There are times when owners of Georgia property simply cannot agree on what needs to be done. One may want to hold, while the other may want to sell. The problem is when they own the property jointly. They may need to file a partition action to decide how to deal with their ownership interests.
Rising property values make disagreements more frequent
This is even more of an issue in this red-hot real estate market with rising prices. More than ever, owners may be at a disagreement over how to proceed with their investments. If they cannot get on the same page, they will approach the court with a partition lawsuit, with the understanding that something must be done to break the impasse. Ultimately, this puts the dispute in the hands of the court.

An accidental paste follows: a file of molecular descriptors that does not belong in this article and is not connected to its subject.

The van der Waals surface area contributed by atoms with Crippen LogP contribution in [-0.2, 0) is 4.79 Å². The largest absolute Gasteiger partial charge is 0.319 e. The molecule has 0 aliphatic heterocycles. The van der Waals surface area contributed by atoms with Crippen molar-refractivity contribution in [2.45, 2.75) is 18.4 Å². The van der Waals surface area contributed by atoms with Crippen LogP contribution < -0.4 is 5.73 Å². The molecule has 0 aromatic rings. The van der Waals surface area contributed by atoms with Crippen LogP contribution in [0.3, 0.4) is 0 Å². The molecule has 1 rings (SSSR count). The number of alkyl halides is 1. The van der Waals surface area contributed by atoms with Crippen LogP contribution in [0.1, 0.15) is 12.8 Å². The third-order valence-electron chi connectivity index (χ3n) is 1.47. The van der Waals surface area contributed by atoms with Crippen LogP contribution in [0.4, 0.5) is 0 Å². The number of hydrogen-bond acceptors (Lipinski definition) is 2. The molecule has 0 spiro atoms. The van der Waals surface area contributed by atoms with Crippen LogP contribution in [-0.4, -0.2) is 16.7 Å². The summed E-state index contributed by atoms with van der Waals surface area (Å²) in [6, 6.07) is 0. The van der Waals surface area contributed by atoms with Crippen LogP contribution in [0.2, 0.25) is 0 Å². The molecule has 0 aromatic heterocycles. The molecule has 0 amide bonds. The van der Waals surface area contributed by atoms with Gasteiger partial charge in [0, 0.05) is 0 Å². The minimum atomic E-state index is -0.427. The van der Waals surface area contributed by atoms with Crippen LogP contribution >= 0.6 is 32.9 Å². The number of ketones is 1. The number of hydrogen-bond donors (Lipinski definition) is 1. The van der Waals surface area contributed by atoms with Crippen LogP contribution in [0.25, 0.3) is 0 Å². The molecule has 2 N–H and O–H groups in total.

What a court may do
There are several options available to the court. One is to order a sale of the property and divide the proceeds between the owners. If the property is divisible, they may award percentages to each owner, allowing them to continue with their ownership. However, this does not always work when the real property already has buildings or other improvements. The court could also order one partner to buy the other out, although this is uncommon. Georgia has its own law about how real estate partition actions work that will govern the case. While you should make every effort to avoid this, there are times when this is absolutely necessary.
Partition actions can have high stakes, especially when the property is worth a lot of money. You need advice from an attorney with a strong background in real estate law to learn more about your rights. Your lawyer could also help you resolve your difference with the other owners to make a partition action unnecessary.